1) Isn’t our library great?! I love that they have Ooku and I’m really glad you liked it (I’m going to convert the world to Yoshinaga-readers, one person at a time!)

2) Probably but I found this adaptation amusing because it plays on the shojo convention of every single available male falling for the heroine. Here that is very much not a good thing.

That probably makes it better than every other Alice knock-off I have ever read. (Not saying much, but stilll…)

Yeah, I got Ooku and I said “This looks AWFUL.” Long conversation with Leiden about how dumb it looked. But I ended up really liking it a lot.

By the way, Danielle, if I can remain off-topic, the second volume of Ooku was excellent. Better than the first, and I liked the first quite a bit. I’m looking forward to the next one!

Oh, Greg and MarkAndrew have made my day with all the Ooku love!

Greg — Yeah, the second volume was a big punch to the gut for me. It was so shockingly harsh but then there’s hints of redemption at the end…can’t wait to read volume 3 when it comes out in April.

MarkAndrew — I hope you told Leiden…um, whoever that is? That Ooku is Awesome and you were WRONG, WRONG, WRONG to every hint otherwise!!!! ;-) (seriously, my SOUL HURTS at the thought you said bad things about Yoshinaga manga *sniffs*).

Ooku is that alternate japanese history manga right? How is it (beside just being “really good” or “awesome”)?
I’m still enjoying 20th Century Boys and Pluto to no end. I’ve finished volume five of each series respectively. I’m even considering checking out Monster once i’ve baught all the current volumes of Boys and Pluto.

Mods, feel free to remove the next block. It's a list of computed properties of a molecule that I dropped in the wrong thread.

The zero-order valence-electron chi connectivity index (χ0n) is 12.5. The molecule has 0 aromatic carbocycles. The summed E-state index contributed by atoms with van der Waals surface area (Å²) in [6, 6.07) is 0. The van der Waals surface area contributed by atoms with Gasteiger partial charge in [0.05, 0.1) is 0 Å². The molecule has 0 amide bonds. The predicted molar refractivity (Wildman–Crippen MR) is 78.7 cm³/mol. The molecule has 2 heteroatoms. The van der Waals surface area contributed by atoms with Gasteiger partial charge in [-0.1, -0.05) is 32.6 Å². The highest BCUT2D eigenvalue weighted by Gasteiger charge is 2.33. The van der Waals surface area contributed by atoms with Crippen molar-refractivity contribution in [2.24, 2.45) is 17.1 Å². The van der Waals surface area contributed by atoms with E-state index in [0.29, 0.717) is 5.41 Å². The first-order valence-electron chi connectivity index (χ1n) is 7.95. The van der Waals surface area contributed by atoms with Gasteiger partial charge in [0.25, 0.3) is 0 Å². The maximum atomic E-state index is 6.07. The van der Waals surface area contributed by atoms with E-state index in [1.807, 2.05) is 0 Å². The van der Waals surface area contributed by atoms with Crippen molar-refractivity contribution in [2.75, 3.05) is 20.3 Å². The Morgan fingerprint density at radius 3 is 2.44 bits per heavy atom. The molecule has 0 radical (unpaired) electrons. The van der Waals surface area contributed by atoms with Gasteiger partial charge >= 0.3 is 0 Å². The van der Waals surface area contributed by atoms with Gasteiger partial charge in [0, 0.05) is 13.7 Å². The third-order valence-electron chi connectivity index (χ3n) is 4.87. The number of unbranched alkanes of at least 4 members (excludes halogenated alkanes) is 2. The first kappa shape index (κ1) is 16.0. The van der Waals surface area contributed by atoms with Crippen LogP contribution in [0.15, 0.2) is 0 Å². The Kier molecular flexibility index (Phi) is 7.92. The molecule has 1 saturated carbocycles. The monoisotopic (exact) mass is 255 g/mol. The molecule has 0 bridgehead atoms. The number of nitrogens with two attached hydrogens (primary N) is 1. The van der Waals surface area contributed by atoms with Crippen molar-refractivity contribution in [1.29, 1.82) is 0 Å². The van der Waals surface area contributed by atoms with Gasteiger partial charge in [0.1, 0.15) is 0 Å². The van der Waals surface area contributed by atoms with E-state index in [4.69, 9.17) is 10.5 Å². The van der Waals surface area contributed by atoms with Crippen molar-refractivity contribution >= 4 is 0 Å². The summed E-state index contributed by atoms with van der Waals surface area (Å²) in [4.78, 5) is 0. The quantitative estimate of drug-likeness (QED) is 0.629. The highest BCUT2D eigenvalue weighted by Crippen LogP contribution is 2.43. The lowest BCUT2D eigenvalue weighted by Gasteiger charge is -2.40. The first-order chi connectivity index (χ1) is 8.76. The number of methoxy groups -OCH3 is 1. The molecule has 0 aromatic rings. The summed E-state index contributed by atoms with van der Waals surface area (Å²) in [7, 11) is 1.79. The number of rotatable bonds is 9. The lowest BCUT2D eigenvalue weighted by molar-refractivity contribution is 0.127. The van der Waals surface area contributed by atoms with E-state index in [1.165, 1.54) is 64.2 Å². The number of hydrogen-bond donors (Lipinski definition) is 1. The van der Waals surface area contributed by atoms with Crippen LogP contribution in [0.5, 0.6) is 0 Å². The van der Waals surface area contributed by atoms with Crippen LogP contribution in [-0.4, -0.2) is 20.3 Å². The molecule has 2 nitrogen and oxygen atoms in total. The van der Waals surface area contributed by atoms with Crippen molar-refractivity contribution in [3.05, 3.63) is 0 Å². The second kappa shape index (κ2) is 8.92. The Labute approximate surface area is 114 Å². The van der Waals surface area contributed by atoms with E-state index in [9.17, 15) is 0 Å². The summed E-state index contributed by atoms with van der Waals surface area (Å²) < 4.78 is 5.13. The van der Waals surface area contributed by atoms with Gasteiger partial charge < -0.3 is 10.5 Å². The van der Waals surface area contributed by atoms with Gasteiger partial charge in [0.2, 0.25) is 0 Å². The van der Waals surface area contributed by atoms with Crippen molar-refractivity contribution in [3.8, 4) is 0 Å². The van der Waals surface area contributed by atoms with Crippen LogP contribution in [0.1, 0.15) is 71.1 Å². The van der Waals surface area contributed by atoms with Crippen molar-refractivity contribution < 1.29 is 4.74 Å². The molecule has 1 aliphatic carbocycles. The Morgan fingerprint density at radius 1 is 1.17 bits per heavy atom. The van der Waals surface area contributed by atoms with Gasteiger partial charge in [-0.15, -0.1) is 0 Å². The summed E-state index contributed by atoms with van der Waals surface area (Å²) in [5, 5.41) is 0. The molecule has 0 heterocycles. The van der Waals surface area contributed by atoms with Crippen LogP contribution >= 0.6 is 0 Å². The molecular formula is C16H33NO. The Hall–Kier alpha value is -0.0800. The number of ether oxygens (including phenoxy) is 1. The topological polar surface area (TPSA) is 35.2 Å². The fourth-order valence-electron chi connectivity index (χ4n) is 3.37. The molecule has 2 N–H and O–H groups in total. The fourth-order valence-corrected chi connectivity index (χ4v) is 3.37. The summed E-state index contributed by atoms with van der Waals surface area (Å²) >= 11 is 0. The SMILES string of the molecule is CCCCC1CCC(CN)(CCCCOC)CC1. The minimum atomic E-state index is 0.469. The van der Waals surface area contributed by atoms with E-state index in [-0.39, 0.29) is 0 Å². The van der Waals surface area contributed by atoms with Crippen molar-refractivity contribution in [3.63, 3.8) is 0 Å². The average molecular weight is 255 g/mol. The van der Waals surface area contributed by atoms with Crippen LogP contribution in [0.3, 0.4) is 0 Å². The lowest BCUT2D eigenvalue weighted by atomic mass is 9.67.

But please, someone tell me more about Ooku. Danielle, have you reviewed some of it on CSBG?

Hi Mario — Yup, I’ve reviewed volumes 1 and 2 here:

vol 1:
http://goodcomics.comicbookresources.com/2009/08/17/danielle-leighs-reading-diary-ooku-the-inner-chamber-vol-1/

vol 2:
http://goodcomics.comicbookresources.com/2009/12/12/danielle-leighs-reading-diary-ooku-volume-2/

I’m hoarding volumes 1-10 of Monster, I want to get the last 8 volumes (I think it is 18 volumes total?) and just have a big old marathon. (I’ve been watching the anime, released by Viz, and loving it).

You guys really should meet. She’s the only other person in IC that I regularly talk about comics with.

Anyway, FINE, you were right. No need to all rub it in.

MarkAndrew — Hell, I’m DELIGHTED you liked it (I bragged about it on twitter even!)

Mario — My comment to you is waiting moderation because I’ve directly linked to my reviews of Ooku (eventually should show up. You can also google Danielle Leigh’s Reading Diary and Ooku and reviews of vol 1 and 2 sill show up!)

Oh good. I am a source of delight.

Dammit, I was trying to do a smiley face there, and missed.

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This is an incredibly un-romantic romance since everyone is under orders from the universe to fall for Alice no matter what, which means it is hard to see any relationship as “real” or sustaining.

I like this quote a lot! I couldn’t help imagining the series with, say, the protagonist of Haruka in it or something. A ditzy, clumsy girl who’d get all flustered by all these hawt boys fawning all over her. What a lovely surprise that it doesn’t happen like that!

Thanks! As I said in the comments above, I couldn’t help feel this title purposefully mocks reverse-harems (seriously. I’m not kidding when I said I think the Mad Hatter is a serial killer!)